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Living Cheap - Examples and Advice

By - 2006

Living more frugally doesn't mean being miserable, or giving up what you want. In fact, in my own case, it meant getting to do the things I really wanted to do. The less you spend on each thing or activity, the more of them you can have, right? So the key is to spend less and still get what you need and want. Here is how I managed it.

Living Cheap in a Mobile Home

My first house was a mobile home on a small lot. I bought it for less than $20,000, and had payments of $257 per month. Even with taxes, insurance and repairs, it cost less than rent. It had three bedrooms, an expanded living room, and a nice fenced-in yard. I eventually sold it for $45,000.

What really made it cheap, though, was two things that I did. First, I paid as much as I could on it when I was working. I owned it free and clear within five years, and from that point on it cost an average of $300 per month to pay for the utilities, phone, garbage collection, taxes, insurance, and repairs. That's living cheap.

The next thing I did made it even cheaper. I found that I could easily rent the other two bedrooms, and get $65 per week for one, and $75 or more per week for the other. I included all utilities, and found decent young guys to rent to. The rents added up to $600 per month, making this more than cheap living, and even better than free housing. I made $300 per month AND lived for free.

Planning

I found that I could work less, so I could get by without a car. That saved a lot of money. The occasional bus fare, and the used bicycle I bought didn't add up to a fourth of what it cost to have a car. I had to plan my trips around town a little better, but it was worth it.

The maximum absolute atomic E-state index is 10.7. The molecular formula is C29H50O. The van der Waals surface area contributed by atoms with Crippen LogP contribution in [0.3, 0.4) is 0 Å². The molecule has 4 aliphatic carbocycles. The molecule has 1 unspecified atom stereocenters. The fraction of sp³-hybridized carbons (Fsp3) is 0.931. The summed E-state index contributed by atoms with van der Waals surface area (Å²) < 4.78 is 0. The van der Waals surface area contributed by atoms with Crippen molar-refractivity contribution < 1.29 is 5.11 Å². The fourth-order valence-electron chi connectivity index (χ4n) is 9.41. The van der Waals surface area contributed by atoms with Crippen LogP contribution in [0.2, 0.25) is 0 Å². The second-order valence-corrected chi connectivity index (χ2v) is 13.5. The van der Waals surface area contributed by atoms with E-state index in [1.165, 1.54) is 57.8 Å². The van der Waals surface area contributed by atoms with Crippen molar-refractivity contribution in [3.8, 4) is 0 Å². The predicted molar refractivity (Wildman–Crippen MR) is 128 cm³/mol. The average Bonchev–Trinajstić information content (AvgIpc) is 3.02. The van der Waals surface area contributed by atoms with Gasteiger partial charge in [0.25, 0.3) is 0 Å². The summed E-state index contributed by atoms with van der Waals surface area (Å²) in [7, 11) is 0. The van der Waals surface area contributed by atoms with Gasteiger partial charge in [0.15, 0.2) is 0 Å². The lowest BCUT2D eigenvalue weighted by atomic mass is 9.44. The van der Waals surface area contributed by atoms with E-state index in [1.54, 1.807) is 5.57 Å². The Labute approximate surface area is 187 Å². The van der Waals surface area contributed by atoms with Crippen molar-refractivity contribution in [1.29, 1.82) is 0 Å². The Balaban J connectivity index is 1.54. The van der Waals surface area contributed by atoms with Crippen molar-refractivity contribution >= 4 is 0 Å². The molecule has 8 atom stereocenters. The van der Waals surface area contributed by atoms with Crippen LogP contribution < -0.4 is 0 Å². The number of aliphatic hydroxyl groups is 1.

During these years I never paid more than $40 for a piece of furniture. You have to know what is important to you. I paid $220 for a high-tech sleeping bag, because I liked ultralight backpacking. On the other hand, I couldn't tell the difference between a nice, clean used couch for $30 and one that cost $900.

One thing I found was that when I worked less, I had time to look around at my options. Time can save you a lot of money. I paid half of what others paid for groceries. When I did get a car, I found a repossessed one that was worth much more than I paid. I went to Ecuador for a month for $1,040 total, including all airfare, hotels, meals, a guided climb up a 21,000-foot mountain, and more. It was possible because I had the time to search for the deals.

I worked part-time jobs for years. I read books, played chess, wrote poetry. I traveled several times a year, and met the love of my life in South America (happily married for over eight years now). All this was possible not because I made a lot of money, but because I spent less than I made, and used the difference for the things that mattered to me.

This isn't a how-to guide. I explain how I traveled and bought things so cheaply in other articles. This example is simply to get you thinking about the possibilities, and point out some principles. The principles? Don't buy things you don't need. Find ways to pay less without getting less. Spend a little less time working and a little more time thinking. Stay out of debt. Know what is truly important to you, because this is what you can have more of by living cheap.



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